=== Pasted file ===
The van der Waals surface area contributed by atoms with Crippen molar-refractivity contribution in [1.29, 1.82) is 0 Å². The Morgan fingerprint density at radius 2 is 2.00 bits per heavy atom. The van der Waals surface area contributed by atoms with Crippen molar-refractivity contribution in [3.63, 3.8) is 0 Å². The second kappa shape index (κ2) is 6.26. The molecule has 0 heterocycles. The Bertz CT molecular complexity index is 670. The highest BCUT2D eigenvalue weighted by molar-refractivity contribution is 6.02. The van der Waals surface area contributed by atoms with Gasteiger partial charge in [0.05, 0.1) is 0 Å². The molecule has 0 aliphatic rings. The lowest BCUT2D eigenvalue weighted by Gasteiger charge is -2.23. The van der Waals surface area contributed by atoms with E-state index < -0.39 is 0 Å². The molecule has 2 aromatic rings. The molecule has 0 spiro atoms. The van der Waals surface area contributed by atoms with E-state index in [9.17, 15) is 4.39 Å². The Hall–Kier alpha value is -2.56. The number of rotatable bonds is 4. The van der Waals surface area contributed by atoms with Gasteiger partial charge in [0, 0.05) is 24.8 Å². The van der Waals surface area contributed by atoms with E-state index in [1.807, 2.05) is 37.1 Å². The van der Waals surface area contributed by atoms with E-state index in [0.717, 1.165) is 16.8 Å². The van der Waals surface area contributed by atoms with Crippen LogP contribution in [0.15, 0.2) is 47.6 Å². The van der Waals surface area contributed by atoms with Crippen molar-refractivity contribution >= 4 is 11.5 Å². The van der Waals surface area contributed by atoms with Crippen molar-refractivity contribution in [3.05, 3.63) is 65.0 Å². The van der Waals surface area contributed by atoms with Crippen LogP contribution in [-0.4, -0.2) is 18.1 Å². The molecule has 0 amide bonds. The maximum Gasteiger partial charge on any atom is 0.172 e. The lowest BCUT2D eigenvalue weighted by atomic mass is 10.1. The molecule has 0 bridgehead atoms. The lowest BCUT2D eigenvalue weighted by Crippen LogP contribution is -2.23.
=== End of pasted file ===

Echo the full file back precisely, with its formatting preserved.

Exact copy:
The van der Waals surface area contributed by atoms with Crippen molar-refractivity contribution in [1.29, 1.82) is 0 Å². The Morgan fingerprint density at radius 2 is 2.00 bits per heavy atom. The van der Waals surface area contributed by atoms with Crippen molar-refractivity contribution in [3.63, 3.8) is 0 Å². The second kappa shape index (κ2) is 6.26. The molecule has 0 heterocycles. The Bertz CT molecular complexity index is 670. The highest BCUT2D eigenvalue weighted by molar-refractivity contribution is 6.02. The van der Waals surface area contributed by atoms with Gasteiger partial charge in [0.05, 0.1) is 0 Å². The molecule has 0 aliphatic rings. The lowest BCUT2D eigenvalue weighted by Gasteiger charge is -2.23. The van der Waals surface area contributed by atoms with E-state index < -0.39 is 0 Å². The molecule has 2 aromatic rings. The molecule has 0 spiro atoms. The van der Waals surface area contributed by atoms with E-state index in [9.17, 15) is 4.39 Å². The Hall–Kier alpha value is -2.56. The number of rotatable bonds is 4. The van der Waals surface area contributed by atoms with Gasteiger partial charge in [0, 0.05) is 24.8 Å². The van der Waals surface area contributed by atoms with E-state index in [1.807, 2.05) is 37.1 Å². The van der Waals surface area contributed by atoms with E-state index in [0.717, 1.165) is 16.8 Å². The van der Waals surface area contributed by atoms with Crippen LogP contribution in [0.15, 0.2) is 47.6 Å². The van der Waals surface area contributed by atoms with Crippen molar-refractivity contribution >= 4 is 11.5 Å². The van der Waals surface area contributed by atoms with Crippen molar-refractivity contribution in [3.05, 3.63) is 65.0 Å². The van der Waals surface area contributed by atoms with Crippen LogP contribution in [-0.4, -0.2) is 18.1 Å². The molecule has 0 amide bonds. The maximum Gasteiger partial charge on any atom is 0.172 e. The lowest BCUT2D eigenvalue weighted by atomic mass is 10.1. The molecule has 0 bridgehead atoms. The lowest BCUT2D eigenvalue weighted by Crippen LogP contribution is -2.23.